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DHSS Press Release



Rita Landgraf, Secretary
Jill Fredel, Director of Communications
302-255-9047, Pager 302-357-7498
Email: jill.fredel@state.de.us

Date: September 13, 2012
DHSS-93-2012





NEW WEST NILE PATIENTS CONFIRMED IN NEWARK AND HARRINGTON;PREVENTING THE DISEASE IS BEST DEFENSE


Delaware's Division of Public Health (DPH) confirmed two new human West Nile virus cases today, bringing the state total to five, including last week's fatality. Five human cases is the second largest yearly total in state history; surpassed only by 2003 in which there were 17 West Nile Virus cases.

A 73-year-old Newark man remains hospitalized in critical condition, and a 46-year-old Harrington man was treated and released from the hospital. The Newark man contracted the disease in Delaware; the 46-year-old Harrington man may have contracted it in Maryland or Washington, DC.

Since 2002, Delaware has recorded a total of 28 cases of West Nile, with three deaths. Nationwide, since early September, the CDC has recorded 1,993 cases and 87 deaths, with 70 percent of those cases reported in six states (Texas, South Dakota, Mississippi, Oklahoma, Louisiana and Michigan). Through the first week of September, this is the highest number of West Nile cases reported to the CDC since the agency started tracking the virus in 1999.

West Nile virus is transmitted by mosquitoes, generally from spring to fall. Nearly 80 percent of people infected with West Nile virus will not become ill. About 20 percent of those infected will develop West Nile fever, with mild flu-like symptoms (fever, headache, body aches, a skin rash on the chest or back and swollen lymph glands), and one in 150 people infected will develop severe infection (West Nile encephalitis or meningitis).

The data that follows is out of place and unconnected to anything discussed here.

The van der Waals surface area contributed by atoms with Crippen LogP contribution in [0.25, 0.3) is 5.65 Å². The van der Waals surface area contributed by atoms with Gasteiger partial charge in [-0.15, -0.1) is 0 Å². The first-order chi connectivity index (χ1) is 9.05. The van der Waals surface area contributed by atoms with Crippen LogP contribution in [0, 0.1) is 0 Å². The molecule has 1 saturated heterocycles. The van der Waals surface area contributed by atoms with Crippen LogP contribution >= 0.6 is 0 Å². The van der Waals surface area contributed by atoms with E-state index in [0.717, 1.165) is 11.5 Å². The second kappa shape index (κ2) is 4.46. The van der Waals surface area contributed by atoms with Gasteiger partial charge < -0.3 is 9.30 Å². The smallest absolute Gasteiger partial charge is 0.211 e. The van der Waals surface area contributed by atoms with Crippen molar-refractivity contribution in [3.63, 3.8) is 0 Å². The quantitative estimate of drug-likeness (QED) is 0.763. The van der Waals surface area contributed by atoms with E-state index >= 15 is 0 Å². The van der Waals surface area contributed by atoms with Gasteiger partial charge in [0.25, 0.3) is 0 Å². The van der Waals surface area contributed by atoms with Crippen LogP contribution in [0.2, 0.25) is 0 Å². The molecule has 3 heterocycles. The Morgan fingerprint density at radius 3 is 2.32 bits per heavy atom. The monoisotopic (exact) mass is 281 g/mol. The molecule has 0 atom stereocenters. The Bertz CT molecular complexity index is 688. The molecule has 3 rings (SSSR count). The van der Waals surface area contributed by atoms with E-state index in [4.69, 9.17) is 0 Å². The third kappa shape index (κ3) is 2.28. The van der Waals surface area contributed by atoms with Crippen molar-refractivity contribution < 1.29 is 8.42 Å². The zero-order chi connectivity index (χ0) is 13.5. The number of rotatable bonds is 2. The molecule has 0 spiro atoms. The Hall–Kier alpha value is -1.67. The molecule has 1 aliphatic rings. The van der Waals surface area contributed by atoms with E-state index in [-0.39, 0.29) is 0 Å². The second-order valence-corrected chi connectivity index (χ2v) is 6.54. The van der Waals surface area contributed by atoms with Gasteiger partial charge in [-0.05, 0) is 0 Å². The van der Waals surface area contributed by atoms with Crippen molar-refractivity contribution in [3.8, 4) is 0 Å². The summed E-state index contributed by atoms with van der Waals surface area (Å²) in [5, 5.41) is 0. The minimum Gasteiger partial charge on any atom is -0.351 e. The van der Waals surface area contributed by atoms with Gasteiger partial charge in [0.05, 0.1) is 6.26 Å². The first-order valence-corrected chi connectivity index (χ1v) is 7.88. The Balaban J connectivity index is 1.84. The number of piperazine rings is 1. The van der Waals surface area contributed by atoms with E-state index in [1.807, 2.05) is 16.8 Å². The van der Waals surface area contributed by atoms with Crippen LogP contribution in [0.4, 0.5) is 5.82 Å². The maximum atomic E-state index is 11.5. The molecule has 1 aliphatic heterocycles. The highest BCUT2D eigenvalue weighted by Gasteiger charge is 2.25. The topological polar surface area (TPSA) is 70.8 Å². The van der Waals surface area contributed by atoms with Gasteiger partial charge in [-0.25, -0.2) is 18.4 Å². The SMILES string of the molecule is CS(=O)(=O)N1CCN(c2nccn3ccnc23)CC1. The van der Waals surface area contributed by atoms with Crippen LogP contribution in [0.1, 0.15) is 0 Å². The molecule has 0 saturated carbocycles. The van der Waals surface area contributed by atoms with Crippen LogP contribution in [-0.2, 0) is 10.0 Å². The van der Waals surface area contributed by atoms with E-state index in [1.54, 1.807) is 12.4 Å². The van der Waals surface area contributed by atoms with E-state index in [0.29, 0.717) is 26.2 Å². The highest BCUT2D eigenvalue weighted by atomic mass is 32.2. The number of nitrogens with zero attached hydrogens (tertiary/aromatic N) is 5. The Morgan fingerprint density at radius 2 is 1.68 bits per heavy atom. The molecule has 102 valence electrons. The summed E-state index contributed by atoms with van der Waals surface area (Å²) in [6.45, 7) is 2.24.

Symptoms

Symptoms of severe West Nile virus infection include headache, high fever, stiff neck, and/or tremors and muscle weakness. The elderly and those with weakened immune systems are most at risk. Anyone who experiences any of these severe symptoms should seek medical help immediately. Symptoms may progress to stupor, disorientation, coma, convulsions, paralysis and possibly death.

"Prevention is always important, but now that Delaware is seeing the second largest number of cases in state history, it is vital," said Dr. Awele Madukah-Ezeh, DPH Medical Director. "A warm fall means mosquitoes live longer and have more time to bite. The Delaware Division of Public Health urges taking a few simple steps to protect you and your family, like using insect repellent and draining any standing water near your home."

Prevention

To avoid mosquito bites and reduce the risk of infection, individuals should:

Mosquito Control Efforts

Delaware's mosquito control season runs from mid-March through mid-October and sometimes until early November, depending upon weather conditions. During late summer, the Delaware Mosquito Control Section in the Department of Natural Resources and Environmental Control (DNREC) sprays for larval and adult mosquitoes and performs field applications throughout the state about five days per week.